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Decades-old gas explosion is still leaking methane into groundwater, researchers find

Published Dec 29th, 2017 9:01PM EST
methane leak
Image: cluczkow

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Humans have a really strange habit of not believing that what they do can have a longterm effect on the Earth. You can find examples of this all over the place — most notably with climate change deniers who seem to think that, since a human is so small and the Earth is so large, billions of us pouring chemicals into the atmosphere couldn’t possibly have any impact — but a new report out of the Netherlands offers a great example on a smaller scale.

Researchers have discovered that a drilling operation that went wrong way back in 1965 is still having an effect on the levels of methane seeping into the groundwater. Following an accidental explosion (started by a gas company crew) at a gas field in the northeast of the country the area was shut down, but scientists only just realized that methane is still leaking out over a half century later.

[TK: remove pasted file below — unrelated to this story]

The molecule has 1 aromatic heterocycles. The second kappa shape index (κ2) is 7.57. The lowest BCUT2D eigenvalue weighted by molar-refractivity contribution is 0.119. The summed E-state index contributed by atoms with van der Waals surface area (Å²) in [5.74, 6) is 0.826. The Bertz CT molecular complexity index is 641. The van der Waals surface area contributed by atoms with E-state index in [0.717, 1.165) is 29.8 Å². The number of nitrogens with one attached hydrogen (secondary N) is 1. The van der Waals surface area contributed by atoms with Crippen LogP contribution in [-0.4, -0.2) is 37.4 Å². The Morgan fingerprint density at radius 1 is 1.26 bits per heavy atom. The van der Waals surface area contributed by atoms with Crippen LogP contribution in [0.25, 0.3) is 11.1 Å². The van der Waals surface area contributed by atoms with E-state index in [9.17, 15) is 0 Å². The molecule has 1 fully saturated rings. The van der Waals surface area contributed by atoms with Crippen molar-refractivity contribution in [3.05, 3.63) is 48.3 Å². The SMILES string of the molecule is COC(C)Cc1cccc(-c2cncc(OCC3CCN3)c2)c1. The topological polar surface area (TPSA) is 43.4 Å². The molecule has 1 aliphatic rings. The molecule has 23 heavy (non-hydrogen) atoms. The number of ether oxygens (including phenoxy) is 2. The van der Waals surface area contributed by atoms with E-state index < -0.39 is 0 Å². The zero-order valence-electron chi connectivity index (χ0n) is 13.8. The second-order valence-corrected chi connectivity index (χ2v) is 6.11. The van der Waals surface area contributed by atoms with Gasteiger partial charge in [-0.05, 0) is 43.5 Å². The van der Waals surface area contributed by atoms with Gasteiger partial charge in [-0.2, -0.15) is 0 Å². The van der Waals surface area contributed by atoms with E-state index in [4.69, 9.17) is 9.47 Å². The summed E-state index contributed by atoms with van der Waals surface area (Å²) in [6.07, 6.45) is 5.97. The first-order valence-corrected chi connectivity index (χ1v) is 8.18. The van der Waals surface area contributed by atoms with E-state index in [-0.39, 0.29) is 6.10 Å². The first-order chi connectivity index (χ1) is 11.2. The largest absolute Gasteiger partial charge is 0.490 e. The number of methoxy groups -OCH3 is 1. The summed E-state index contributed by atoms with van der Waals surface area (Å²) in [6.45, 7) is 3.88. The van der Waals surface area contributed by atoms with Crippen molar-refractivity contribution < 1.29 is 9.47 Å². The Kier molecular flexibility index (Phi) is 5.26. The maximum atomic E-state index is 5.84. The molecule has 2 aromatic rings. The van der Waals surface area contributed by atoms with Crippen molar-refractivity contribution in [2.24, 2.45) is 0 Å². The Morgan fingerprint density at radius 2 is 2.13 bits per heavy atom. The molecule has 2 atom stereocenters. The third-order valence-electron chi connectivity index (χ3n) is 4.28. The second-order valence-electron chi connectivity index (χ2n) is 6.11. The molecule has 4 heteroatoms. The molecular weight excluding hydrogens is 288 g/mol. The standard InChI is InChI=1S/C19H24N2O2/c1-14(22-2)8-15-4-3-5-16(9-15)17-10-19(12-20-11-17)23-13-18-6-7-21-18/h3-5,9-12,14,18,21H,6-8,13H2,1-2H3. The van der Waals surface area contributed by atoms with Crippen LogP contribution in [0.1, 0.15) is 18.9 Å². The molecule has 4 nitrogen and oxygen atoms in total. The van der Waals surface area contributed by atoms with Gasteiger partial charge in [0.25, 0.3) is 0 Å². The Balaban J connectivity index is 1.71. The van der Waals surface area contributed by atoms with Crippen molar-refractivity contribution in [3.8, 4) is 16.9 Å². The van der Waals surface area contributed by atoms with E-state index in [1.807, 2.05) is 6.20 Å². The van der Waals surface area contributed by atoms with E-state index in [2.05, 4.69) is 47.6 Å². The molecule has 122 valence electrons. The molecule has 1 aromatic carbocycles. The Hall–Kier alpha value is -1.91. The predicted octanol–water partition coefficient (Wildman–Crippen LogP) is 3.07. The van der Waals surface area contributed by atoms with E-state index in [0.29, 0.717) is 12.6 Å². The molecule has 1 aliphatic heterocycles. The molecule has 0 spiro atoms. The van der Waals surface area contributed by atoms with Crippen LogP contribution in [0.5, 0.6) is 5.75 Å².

The gas explosion was caused by a crew working for Exxon and Shell, and resulted in a drilling rig sinking into the ground and disappearing. Afterwards, the gas field was converted to a public park. That should have been the end of the story, but as the research paper published in Proceedings of the National Academy of Sciences explains, a recent survey of the potential environmental consequences of gas production detected elevated methane levels in well water near the site.

The methane was tested for its composition and discovered to be eerily similar to the gas from the drilling operations a half century prior. This led the scientists to conclude that cracks in the ground are allowing the gas to leak into the groundwater, a direct consequence of the gas drilling efforts and subsequent explosion.

It’s obviously not great news, but the researchers are quick to point out that drinking water is typically processed to remove methane anyway, so its impact on the wider (human) population will be negligible. Still, the paper notes that methane buildup can be deadly, and although testing revealed the elevated levels of methane are highly localized, the possibility of an explosion from gas accumulation is something to keep an eye on.